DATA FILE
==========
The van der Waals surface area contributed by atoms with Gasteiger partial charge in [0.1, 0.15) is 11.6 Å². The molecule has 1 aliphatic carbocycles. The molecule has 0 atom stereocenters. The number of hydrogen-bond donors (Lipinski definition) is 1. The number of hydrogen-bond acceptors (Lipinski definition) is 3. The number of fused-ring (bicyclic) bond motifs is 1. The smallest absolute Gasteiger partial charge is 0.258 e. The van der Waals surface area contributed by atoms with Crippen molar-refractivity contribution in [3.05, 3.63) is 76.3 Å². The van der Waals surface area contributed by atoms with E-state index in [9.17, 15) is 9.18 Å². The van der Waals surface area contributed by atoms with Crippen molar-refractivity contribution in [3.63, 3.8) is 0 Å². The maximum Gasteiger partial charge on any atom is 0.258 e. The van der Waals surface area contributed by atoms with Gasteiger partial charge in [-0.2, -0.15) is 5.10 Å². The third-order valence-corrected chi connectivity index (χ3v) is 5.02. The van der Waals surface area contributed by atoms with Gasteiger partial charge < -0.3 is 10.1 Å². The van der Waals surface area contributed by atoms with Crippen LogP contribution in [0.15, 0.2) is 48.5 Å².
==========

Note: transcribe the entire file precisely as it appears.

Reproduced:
The van der Waals surface area contributed by atoms with Gasteiger partial charge in [0.1, 0.15) is 11.6 Å². The molecule has 1 aliphatic carbocycles. The molecule has 0 atom stereocenters. The number of hydrogen-bond donors (Lipinski definition) is 1. The number of hydrogen-bond acceptors (Lipinski definition) is 3. The number of fused-ring (bicyclic) bond motifs is 1. The smallest absolute Gasteiger partial charge is 0.258 e. The van der Waals surface area contributed by atoms with Crippen molar-refractivity contribution in [3.05, 3.63) is 76.3 Å². The van der Waals surface area contributed by atoms with E-state index in [9.17, 15) is 9.18 Å². The van der Waals surface area contributed by atoms with Crippen molar-refractivity contribution in [3.63, 3.8) is 0 Å². The maximum Gasteiger partial charge on any atom is 0.258 e. The van der Waals surface area contributed by atoms with Gasteiger partial charge in [-0.2, -0.15) is 5.10 Å². The third-order valence-corrected chi connectivity index (χ3v) is 5.02. The van der Waals surface area contributed by atoms with Gasteiger partial charge < -0.3 is 10.1 Å². The van der Waals surface area contributed by atoms with Crippen LogP contribution in [0.15, 0.2) is 48.5 Å².